The Gaming menu starts off with Aim Stabilizer Sync, a backlight strobe blur-reduction feature. It’s one of the few such implementations that can work in tandem with Adaptive-Sync. Using Aim Stabilizer Sync reduces brightness by only about 10% and has a positive effect on motion resolution. You can use Black Equalizer to brighten shadow areas for greater visibility. Super Resolution adds edge enhancement, but you don’t want that; it just adds white lines around dark objects and reduces resolution. Overdrive offers three levels, plus a Smart Mode that varies the effect based on movement speed. We found Overdrive’s Picture Quality level to deliver the cleanest moving image.
The Picture menu has eight preset modes, plus three custom memories. The default is called Green, and it delivers decent accuracy without calibration. Applying a few tweaks to gamma and color temperature made color more vibrant and added image depth here. In the custom modes, you can also adjust a 6-axis color control.
There are two methods included for dynamic contrast, DCR and Local Dimming. Neither works all that well in SDR mode. DCR is a little better but its effect is subtle. Local dimming improves contrast, but the overall image is too dark unless you’re using the Gigabyte Aorus FI32U in an unlit room. For HDR content, you’ll want to use Local Dimming as it is far better suited for that material.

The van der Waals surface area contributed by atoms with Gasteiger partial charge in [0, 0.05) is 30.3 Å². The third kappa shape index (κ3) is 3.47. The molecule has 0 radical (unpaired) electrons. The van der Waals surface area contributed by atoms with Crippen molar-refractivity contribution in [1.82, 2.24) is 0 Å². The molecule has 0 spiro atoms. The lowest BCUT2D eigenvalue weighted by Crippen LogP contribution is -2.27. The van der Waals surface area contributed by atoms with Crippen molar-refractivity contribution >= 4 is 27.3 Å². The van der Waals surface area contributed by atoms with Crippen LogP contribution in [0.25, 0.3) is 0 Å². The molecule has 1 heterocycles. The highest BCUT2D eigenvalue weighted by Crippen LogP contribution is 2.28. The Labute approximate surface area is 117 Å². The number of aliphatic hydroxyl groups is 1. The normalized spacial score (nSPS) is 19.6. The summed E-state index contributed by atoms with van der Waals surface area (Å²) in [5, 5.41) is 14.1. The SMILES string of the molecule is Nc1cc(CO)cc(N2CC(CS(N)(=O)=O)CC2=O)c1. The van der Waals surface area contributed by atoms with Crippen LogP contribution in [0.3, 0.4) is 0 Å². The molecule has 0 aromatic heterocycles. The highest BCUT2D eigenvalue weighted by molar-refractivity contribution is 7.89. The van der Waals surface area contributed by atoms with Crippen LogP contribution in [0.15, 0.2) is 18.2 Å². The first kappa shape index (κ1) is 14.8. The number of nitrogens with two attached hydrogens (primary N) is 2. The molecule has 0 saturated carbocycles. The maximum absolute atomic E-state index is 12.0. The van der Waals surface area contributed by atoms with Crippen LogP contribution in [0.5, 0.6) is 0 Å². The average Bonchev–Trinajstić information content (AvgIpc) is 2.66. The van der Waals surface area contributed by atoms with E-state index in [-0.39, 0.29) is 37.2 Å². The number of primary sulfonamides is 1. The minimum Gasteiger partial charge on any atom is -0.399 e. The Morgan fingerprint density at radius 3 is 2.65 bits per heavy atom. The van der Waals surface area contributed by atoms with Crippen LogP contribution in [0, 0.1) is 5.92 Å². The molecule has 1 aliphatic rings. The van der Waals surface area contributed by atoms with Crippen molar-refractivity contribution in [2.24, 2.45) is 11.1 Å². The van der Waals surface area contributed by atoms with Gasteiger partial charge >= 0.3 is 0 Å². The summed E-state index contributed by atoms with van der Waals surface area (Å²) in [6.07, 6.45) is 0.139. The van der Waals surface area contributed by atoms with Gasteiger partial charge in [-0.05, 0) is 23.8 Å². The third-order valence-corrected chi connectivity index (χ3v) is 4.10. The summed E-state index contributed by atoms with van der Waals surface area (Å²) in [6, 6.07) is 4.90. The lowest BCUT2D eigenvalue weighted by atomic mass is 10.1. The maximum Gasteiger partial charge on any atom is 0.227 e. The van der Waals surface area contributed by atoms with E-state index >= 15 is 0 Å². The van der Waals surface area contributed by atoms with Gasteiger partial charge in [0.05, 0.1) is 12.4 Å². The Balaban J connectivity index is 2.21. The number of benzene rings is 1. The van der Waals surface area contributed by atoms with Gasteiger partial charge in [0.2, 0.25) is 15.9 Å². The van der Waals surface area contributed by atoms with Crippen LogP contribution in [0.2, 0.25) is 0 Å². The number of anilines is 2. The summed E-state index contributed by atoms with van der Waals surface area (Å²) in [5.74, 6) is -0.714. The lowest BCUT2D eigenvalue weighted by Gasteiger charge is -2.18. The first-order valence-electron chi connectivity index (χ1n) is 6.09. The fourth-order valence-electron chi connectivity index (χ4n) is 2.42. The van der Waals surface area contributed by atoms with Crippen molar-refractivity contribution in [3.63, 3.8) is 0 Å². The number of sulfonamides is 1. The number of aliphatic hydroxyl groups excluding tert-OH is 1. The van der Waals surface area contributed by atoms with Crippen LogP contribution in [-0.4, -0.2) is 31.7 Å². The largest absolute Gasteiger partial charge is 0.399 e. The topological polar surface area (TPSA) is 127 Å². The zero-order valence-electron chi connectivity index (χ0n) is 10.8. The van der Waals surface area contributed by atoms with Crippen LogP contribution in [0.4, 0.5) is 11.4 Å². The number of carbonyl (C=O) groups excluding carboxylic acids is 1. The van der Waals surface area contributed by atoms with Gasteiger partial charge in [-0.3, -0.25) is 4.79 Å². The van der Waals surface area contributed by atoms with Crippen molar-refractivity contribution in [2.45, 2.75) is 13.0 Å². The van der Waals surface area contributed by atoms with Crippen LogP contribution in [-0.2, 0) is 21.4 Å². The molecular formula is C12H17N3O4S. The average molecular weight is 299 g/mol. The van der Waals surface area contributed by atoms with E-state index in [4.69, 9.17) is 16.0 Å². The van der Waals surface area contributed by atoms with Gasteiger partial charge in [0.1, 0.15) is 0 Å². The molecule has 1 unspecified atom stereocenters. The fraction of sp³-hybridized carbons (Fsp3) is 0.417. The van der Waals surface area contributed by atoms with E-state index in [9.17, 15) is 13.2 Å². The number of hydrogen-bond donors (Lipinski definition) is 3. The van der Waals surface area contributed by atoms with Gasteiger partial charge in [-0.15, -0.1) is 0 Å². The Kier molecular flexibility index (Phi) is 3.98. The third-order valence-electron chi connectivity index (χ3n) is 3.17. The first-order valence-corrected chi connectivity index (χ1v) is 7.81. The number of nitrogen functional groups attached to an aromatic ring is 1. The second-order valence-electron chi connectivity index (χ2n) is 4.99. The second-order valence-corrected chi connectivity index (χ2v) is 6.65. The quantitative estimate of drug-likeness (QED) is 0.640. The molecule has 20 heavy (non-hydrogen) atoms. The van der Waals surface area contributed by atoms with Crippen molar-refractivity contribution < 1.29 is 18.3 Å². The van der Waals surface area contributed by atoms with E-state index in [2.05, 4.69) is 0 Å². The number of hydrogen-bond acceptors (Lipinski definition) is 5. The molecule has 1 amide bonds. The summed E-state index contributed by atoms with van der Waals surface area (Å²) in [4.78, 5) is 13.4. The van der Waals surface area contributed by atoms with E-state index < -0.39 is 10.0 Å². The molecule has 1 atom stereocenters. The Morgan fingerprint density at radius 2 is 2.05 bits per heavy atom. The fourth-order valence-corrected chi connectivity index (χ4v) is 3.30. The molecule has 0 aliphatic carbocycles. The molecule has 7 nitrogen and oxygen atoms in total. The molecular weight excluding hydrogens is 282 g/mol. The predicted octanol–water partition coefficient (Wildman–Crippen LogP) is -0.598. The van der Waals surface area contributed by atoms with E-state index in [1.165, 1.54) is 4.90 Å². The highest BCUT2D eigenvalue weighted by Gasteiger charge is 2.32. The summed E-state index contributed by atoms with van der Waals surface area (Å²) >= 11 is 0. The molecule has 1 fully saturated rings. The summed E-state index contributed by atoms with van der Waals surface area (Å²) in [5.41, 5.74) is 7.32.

The KVM switch is easy to set up for multiple source components. You can have a PC and another system, like a console or laptop, that share one monitor, keyboard and mouse. The KVM Wizard guides you through binding the two USB inputs to the preferred systems.
GameAssist includes two timers, a refresh rate indicator, aiming points and display alignment marks. The information can be shown in a single box in any location on the screen. You get one aiming point to start and can design three more using the OSD Sidekick app.
The OSD’s Aorus Dashboard shows a plethora of hardware information in a similar box. That includes CPU and GPU temperatures, fan speeds and usage rates, plus framerate and mouse CPI. You can place the Aorus Dashboard anywhere on the screen and will need a USB connection to make this work.